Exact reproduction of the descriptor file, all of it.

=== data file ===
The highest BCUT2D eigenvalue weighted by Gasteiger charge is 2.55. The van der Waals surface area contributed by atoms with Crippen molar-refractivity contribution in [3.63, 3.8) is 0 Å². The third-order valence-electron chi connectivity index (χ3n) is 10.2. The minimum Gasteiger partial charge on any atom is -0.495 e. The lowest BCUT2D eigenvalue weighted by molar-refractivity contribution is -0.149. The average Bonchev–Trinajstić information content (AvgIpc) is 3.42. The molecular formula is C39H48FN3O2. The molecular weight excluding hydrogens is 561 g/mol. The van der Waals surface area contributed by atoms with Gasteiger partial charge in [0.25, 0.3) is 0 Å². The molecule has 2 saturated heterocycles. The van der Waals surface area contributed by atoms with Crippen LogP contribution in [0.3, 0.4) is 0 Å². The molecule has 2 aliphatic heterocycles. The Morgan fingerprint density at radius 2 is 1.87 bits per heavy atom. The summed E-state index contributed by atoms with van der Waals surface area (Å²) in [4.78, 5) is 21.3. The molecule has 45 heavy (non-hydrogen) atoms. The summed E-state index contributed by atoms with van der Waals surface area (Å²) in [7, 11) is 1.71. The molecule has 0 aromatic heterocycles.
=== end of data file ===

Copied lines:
The highest BCUT2D eigenvalue weighted by Gasteiger charge is 2.55. The van der Waals surface area contributed by atoms with Crippen molar-refractivity contribution in [3.63, 3.8) is 0 Å². The third-order valence-electron chi connectivity index (χ3n) is 10.2. The minimum Gasteiger partial charge on any atom is -0.495 e. The lowest BCUT2D eigenvalue weighted by molar-refractivity contribution is -0.149. The average Bonchev–Trinajstić information content (AvgIpc) is 3.42. The molecular formula is C39H48FN3O2. The molecular weight excluding hydrogens is 561 g/mol. The van der Waals surface area contributed by atoms with Gasteiger partial charge in [0.25, 0.3) is 0 Å². The molecule has 2 saturated heterocycles. The van der Waals surface area contributed by atoms with Crippen LogP contribution in [0.3, 0.4) is 0 Å². The molecule has 2 aliphatic heterocycles. The Morgan fingerprint density at radius 2 is 1.87 bits per heavy atom. The summed E-state index contributed by atoms with van der Waals surface area (Å²) in [4.78, 5) is 21.3. The molecule has 45 heavy (non-hydrogen) atoms. The summed E-state index contributed by atoms with van der Waals surface area (Å²) in [7, 11) is 1.71. The molecule has 0 aromatic heterocycles.